I just recently returned from a family trip to Hungary, where the food was heavy on rich meaty dishes, but light on veggies. I found myself craving one of my meatless meals where I make an array of plant based dishes so there’s a variety read more
Ponzu sauce is a fundamental Japanese condiment. Its versatility is unmatched-use it as a dipping sauce, a marinade, even the base of a salad dressing. When my parents first opened a restaurant in Miami in the 70’s, this was the recipe they used. Over 40 years later, this is still the ponzu sauce we use in our restaurants today. And like anything homemade, it beats the bottled stuff by a mile. Once you taste it, you’ll never want to purchase it again. The bracing tartness is offset by the most intense smoky umami mouthfeel. Sounds like a sound bite for some snooty wine right? Well homemade ponzu may just blow your mind in the same way. And it’s so simple to make, the most difficult ingredient is patience-the longer you let it sit the better it will taste. So let’s get to it!
Ponzu = Umami Bomb
A jolt of saltiness, a punch of tartness, and a hint of smoky ocean….ponzu seamlessly combines all of these flavors in a perfectly balanced sauce. The magic lies in a few key ingredients. Lemon brings sweet/sour notes, rice vinegar provides sweet tanginess, and kombu and katsuobushi add a smoky touch of the sea. Soy sauce anchors all of those flavors with its salty depth. Unlike many ponzu sauces, ours does not contain any sugar or mirin. If you prefer to have a milder flavor, you can add a couple teaspoons of sugar or a tablespoon of mirin.
Once you have these ingredients, it couldn’t be easier or more straight forward to make your own ponzu.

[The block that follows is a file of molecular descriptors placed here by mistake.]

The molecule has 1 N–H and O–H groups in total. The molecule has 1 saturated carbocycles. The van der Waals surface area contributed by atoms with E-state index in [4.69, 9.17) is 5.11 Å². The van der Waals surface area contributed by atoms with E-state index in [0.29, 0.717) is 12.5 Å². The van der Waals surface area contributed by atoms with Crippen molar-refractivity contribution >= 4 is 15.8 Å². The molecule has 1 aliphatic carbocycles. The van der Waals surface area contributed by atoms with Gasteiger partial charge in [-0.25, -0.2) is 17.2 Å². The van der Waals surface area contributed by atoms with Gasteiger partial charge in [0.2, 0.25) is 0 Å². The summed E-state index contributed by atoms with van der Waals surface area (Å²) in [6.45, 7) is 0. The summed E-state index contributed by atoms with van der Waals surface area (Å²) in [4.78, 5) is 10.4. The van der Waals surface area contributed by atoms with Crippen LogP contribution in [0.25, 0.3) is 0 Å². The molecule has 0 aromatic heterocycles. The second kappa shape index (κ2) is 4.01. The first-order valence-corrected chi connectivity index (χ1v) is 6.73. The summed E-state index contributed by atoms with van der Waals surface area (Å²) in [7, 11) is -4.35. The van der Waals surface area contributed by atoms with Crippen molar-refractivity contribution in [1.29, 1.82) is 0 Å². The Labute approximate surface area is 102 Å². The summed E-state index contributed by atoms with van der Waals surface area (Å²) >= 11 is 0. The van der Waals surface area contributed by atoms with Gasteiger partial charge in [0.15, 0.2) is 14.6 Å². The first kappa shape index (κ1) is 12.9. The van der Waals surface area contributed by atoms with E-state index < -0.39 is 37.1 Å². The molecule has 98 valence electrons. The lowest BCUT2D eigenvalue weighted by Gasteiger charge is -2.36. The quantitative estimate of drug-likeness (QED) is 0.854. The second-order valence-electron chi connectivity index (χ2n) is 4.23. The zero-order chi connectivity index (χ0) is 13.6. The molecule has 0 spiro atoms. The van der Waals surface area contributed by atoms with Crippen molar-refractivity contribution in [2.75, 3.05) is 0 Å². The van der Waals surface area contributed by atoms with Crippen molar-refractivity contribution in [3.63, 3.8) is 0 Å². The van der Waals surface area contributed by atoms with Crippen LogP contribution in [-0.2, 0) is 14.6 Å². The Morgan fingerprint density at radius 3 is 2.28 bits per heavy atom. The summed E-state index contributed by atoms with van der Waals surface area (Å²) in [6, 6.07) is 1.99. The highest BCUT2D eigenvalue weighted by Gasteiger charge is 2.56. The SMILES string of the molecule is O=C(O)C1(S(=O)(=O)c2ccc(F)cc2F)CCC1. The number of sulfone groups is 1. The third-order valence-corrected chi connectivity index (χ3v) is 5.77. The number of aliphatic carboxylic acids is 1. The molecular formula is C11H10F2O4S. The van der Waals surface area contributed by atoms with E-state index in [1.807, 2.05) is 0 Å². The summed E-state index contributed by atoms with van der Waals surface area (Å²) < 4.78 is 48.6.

This is where it gets hard. Your ponzu sauce will smell so good, you’ll want to start using it right away. But good things come to those who wait, and while you can start enjoying it in a day, it will be so much better if you wait a week. The ponzu mellows out as it sits and steeps. We usually make ponzu sauce in 5 gallon quantities at the restaurants and leave the kombu and katsuobushi in the container the entire time, pouring off the sauce as needed. But for smaller quantities at home, it’s easiest to strain it. So after a week, strain the ponzu into a clean container, being sure to press down on the solids to get out every savory drop.
This recipe yields about a cup but you could easily double or triple it if you would like to keep it on hand. It keeps for weeks in the fridge.
How to Use Ponzu
It would be much easier to list those few things that a drop of ponzu wouldn’t enhance. At the restaurant, we use it in both our tuna and beef tataki. It’s the traditional dipping sauce for hot pots, like Shabu Shabu. Ponzu pairs well with fried foods and fatty grilled fish, cutting through the richness. Almost anywhere that you would pour in a little soy sauce for a blast of flavor, ponzu would be excellent. Marinades. Dipping sauces. Stir fries. The possibilities are endless.
Add a dollop of your homemade ponzu to:
Let me know the ways you find to incorporate this classic condiment into your life. Leave a comment below, rate the recipe, and of course tag us in our pics @funkyasiankitchen, we love hearing from you!
- ½ cup soy sauce
- ¾ rice vinegar
- juice from 1 lemon, strained of all pulp and seeds
- ½ cup packed katsuobushi (about 10 grams)
- 1 piece kombu (4”x4” about the size of your hand) cut into several pieces
- Combine the soy sauce, lemon juice, vinegar, katsuo bushi, and kombu in a container.
- Refrigerate for at least 2 days but preferably for 1 week. Strain through a colander, pressing down on the solids to extract as much liquid as possible.
- Transfer ponzu to a clean container and refrigerate until ready to use. The sauce keeps for several weeks.
*This recipe makes a traditional ponzu sauce, which does not include any sugar. If you find it too bracing for your taste, add a teaspoon of two of sugar to mellow the flavor. You can also add a Tablespoon of mirin which will also tame some of the bite.
Keywords: ponzu, asian condiments, soy sauce, japanese